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Publication numberUS7198412 B2
Publication typeGrant
Application numberUS 11/014,833
Publication dateApr 3, 2007
Filing dateDec 20, 2004
Priority dateDec 26, 2003
Fee statusPaid
Also published asCN1637449A, CN100381846C, US20050169596
Publication number014833, 11014833, US 7198412 B2, US 7198412B2, US-B2-7198412, US7198412 B2, US7198412B2
InventorsHiroshi Hamasaki, Hideto Furuyama
Original AssigneeKabushiki Kaisha Toshiba
Export CitationBiBTeX, EndNote, RefMan
External Links: USPTO, USPTO Assignment, Espacenet
Holder of optical transmission lines and multi-core optical wave-guide
US 7198412 B2
Abstract
A holder of optical transmission lines encompasses an insulating base body defined by a mounting face to mount an optical device chip, an opposing face opposing to the mounting face and side faces which connect between the mounting face and the opposing face, one of side faces is assigned as an interconnection face, and provided with through-holes penetrating between the mounting face and the opposing face so as to hold optical transmission lines, the through-holes define openings on the mounting face; electric interconnections extending from respective vicinities of the opening on the mounting face on to the interconnection face; and heat conduction passages assigned alternately with the electric interconnections, extending from the mounting face on to the interconnection face, each of the heat conduction passages is longer than the electric interconnections on the interconnection face.
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Claims(20)
1. A holder of optical transmission lines, comprising:
an insulating base body defined by a mounting face configured to mount an optical device chip, an opposing face opposing to the mounting face and a plurality of side faces which connect between the mounting face and the opposing face, one of side faces is assigned as an interconnection face, and provided with a plurality of through-holes penetrating between the mounting face and the opposing face so as to hold a plurality of optical transmission lines, the through-holes define a plurality of openings on the mounting face by intersecting the mounting face;
a plurality of electric interconnections extending from respective vicinities of the openings on the mounting face on to the interconnection face; and
a plurality of heat conduction passages assigned alternately with the electric interconnections, extending from the mounting face on to the interconnection face, each of the heat conduction passages has a length longer than the length of the electric interconnections on the interconnection face.
2. The holder of claim 1, wherein each of the heat conduction passages has a length longer than the length of the electric interconnections on the mounting face.
3. The holder of claim 1, wherein a normal direction of the mounting face declines toward an axial direction of the through-holes.
4. The holder of claim 3, wherein a normal direction of the opposing face declines toward the axial direction of the through-holes.
5. The holder of claim 3, wherein the opposing face is orientated in parallel with the mounting face.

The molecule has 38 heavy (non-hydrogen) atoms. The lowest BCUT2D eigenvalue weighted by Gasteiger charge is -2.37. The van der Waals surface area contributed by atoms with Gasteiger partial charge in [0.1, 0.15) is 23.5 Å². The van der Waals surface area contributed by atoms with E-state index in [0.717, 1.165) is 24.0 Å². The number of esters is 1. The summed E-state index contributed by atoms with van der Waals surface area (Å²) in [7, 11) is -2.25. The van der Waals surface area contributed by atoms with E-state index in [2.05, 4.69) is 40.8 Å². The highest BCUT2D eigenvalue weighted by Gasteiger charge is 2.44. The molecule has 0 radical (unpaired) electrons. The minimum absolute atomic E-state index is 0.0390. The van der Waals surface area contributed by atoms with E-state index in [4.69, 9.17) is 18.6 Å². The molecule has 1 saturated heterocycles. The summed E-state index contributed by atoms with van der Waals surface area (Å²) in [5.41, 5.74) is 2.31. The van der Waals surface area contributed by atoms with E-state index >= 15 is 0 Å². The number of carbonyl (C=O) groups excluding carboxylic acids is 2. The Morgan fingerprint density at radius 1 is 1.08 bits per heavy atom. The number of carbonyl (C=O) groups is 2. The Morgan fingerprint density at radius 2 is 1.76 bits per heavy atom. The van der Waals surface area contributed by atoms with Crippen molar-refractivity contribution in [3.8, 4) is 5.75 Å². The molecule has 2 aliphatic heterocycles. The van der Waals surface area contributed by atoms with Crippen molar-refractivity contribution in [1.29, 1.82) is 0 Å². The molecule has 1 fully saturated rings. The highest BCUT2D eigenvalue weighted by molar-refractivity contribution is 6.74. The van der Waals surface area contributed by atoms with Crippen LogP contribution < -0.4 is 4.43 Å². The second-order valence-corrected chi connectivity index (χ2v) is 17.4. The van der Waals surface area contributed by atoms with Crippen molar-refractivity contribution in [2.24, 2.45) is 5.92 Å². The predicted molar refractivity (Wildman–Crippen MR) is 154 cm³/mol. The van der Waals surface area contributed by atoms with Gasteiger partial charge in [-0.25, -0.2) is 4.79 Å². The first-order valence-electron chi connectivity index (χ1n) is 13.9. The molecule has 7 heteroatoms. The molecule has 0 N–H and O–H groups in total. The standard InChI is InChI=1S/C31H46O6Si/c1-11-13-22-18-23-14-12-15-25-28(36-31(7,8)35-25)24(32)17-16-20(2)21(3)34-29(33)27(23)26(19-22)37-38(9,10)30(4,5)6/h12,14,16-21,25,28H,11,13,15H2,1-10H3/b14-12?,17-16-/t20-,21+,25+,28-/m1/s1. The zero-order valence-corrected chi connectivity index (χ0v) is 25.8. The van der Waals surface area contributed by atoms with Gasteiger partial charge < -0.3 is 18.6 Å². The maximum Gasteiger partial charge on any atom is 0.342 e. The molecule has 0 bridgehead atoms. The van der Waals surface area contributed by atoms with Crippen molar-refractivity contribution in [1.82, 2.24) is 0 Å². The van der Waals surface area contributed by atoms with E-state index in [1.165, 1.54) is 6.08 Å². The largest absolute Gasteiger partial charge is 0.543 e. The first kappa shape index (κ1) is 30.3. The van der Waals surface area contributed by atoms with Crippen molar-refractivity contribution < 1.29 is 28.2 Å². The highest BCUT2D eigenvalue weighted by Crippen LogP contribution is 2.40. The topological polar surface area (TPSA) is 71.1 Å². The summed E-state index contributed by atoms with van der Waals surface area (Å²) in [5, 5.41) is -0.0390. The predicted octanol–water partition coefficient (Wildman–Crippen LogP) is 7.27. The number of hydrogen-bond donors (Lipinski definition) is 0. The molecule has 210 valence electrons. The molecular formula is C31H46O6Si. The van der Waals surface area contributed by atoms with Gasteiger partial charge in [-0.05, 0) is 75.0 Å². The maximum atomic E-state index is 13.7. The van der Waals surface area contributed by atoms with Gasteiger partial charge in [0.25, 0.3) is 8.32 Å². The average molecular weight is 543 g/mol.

6. The holder of claim 3, wherein an angle between the normal direction of the mounting face and the axial direction of the through-holes is about 4 to 10 degrees.
7. The holder of claim 1, further comprising a thermally short-circuiting member configured to thermally short-circuit the heat conduction passages.
8. The holder of claim 1, wherein an outside step is provided in the interconnection face.
9. The holder of claim 1, wherein a chamfer is established at an intersectional corner between the mounting face and the interconnection face, and the electric interconnections and the heat conduction passages extend on to the interconnection face from the mounting face.
10. The holder of claim 1, further comprising a plurality of metallic patterns delineated on one of the side faces opposing to the interconnection face, configured to bond the holder to a packaging substrate.
11. The holder of claim 1, further comprising a recess formed perpendicular to the interconnection face, which can accommodate a positioning pin to determine a position of the holder against a packaging substrate.
12. The holder of claim 1, wherein each of the heat conduction passages is formed in a strip pattern.
13. The holder of claim 1, wherein each of the heat conduction passages is electrically conductive.
14. A holder of a multi-core optical wave-guide, comprising:
an insulating base body defined by a mounting face configured to mount an optical device chip, an opposing face opposing to the mounting face and a plurality of side faces which connect between the mounting face and the opposing face, one of side faces is assigned as an interconnection face, and provided with a through-hole penetrating between the mounting face and the opposing face so as to hold the multi-core optical wave-guide, the through-hole define an opening on the mounting face by intersecting the mounting face;
a plurality of electric interconnections extending from vicinity of the opening on the mounting face on to the interconnection face; and
a plurality of heat conduction passages assigned alternately with the electric interconnections, extending from the mounting face on to the interconnection face, each of the heat conduction passages has a length longer than the length of the electric interconnections on the interconnection face.
15. The holder of claim 14, wherein a normal direction of the mounting face declines toward an axial direction of the through-hole.